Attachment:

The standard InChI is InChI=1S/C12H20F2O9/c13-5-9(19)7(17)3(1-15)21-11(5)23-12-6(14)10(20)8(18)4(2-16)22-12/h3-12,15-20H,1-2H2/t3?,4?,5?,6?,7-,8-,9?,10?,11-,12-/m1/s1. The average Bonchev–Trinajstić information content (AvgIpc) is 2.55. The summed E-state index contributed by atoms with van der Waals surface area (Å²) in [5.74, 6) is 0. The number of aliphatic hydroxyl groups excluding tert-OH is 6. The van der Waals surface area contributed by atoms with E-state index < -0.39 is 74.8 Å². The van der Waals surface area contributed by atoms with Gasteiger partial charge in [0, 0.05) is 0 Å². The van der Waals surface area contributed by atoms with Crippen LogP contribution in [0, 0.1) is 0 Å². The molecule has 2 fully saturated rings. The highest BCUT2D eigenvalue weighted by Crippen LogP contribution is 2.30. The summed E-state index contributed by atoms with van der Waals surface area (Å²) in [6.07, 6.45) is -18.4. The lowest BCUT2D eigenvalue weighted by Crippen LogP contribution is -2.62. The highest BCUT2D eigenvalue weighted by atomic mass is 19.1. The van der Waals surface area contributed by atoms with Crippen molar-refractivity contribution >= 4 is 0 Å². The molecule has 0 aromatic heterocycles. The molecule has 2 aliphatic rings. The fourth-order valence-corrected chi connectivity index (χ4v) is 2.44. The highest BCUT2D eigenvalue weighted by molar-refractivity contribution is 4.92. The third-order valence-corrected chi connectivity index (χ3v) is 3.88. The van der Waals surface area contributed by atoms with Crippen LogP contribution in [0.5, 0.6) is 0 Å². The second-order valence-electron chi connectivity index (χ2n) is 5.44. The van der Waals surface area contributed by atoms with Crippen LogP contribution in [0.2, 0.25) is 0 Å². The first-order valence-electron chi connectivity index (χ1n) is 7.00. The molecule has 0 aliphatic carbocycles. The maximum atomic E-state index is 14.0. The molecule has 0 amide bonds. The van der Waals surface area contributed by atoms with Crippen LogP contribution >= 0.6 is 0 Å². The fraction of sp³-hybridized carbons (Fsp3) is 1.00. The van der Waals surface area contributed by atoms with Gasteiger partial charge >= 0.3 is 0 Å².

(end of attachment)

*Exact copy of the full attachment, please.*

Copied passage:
The standard InChI is InChI=1S/C12H20F2O9/c13-5-9(19)7(17)3(1-15)21-11(5)23-12-6(14)10(20)8(18)4(2-16)22-12/h3-12,15-20H,1-2H2/t3?,4?,5?,6?,7-,8-,9?,10?,11-,12-/m1/s1. The average Bonchev–Trinajstić information content (AvgIpc) is 2.55. The summed E-state index contributed by atoms with van der Waals surface area (Å²) in [5.74, 6) is 0. The number of aliphatic hydroxyl groups excluding tert-OH is 6. The van der Waals surface area contributed by atoms with E-state index < -0.39 is 74.8 Å². The van der Waals surface area contributed by atoms with Gasteiger partial charge in [0, 0.05) is 0 Å². The van der Waals surface area contributed by atoms with Crippen LogP contribution in [0, 0.1) is 0 Å². The molecule has 2 fully saturated rings. The highest BCUT2D eigenvalue weighted by Crippen LogP contribution is 2.30. The summed E-state index contributed by atoms with van der Waals surface area (Å²) in [6.07, 6.45) is -18.4. The lowest BCUT2D eigenvalue weighted by Crippen LogP contribution is -2.62. The highest BCUT2D eigenvalue weighted by atomic mass is 19.1. The van der Waals surface area contributed by atoms with Crippen molar-refractivity contribution >= 4 is 0 Å². The molecule has 0 aromatic heterocycles. The molecule has 2 aliphatic rings. The fourth-order valence-corrected chi connectivity index (χ4v) is 2.44. The highest BCUT2D eigenvalue weighted by molar-refractivity contribution is 4.92. The third-order valence-corrected chi connectivity index (χ3v) is 3.88. The van der Waals surface area contributed by atoms with Crippen LogP contribution in [0.5, 0.6) is 0 Å². The second-order valence-electron chi connectivity index (χ2n) is 5.44. The van der Waals surface area contributed by atoms with Crippen LogP contribution in [0.2, 0.25) is 0 Å². The first-order valence-electron chi connectivity index (χ1n) is 7.00. The molecule has 0 aliphatic carbocycles. The maximum atomic E-state index is 14.0. The molecule has 0 amide bonds. The van der Waals surface area contributed by atoms with Crippen LogP contribution >= 0.6 is 0 Å². The fraction of sp³-hybridized carbons (Fsp3) is 1.00. The van der Waals surface area contributed by atoms with Gasteiger partial charge >= 0.3 is 0 Å².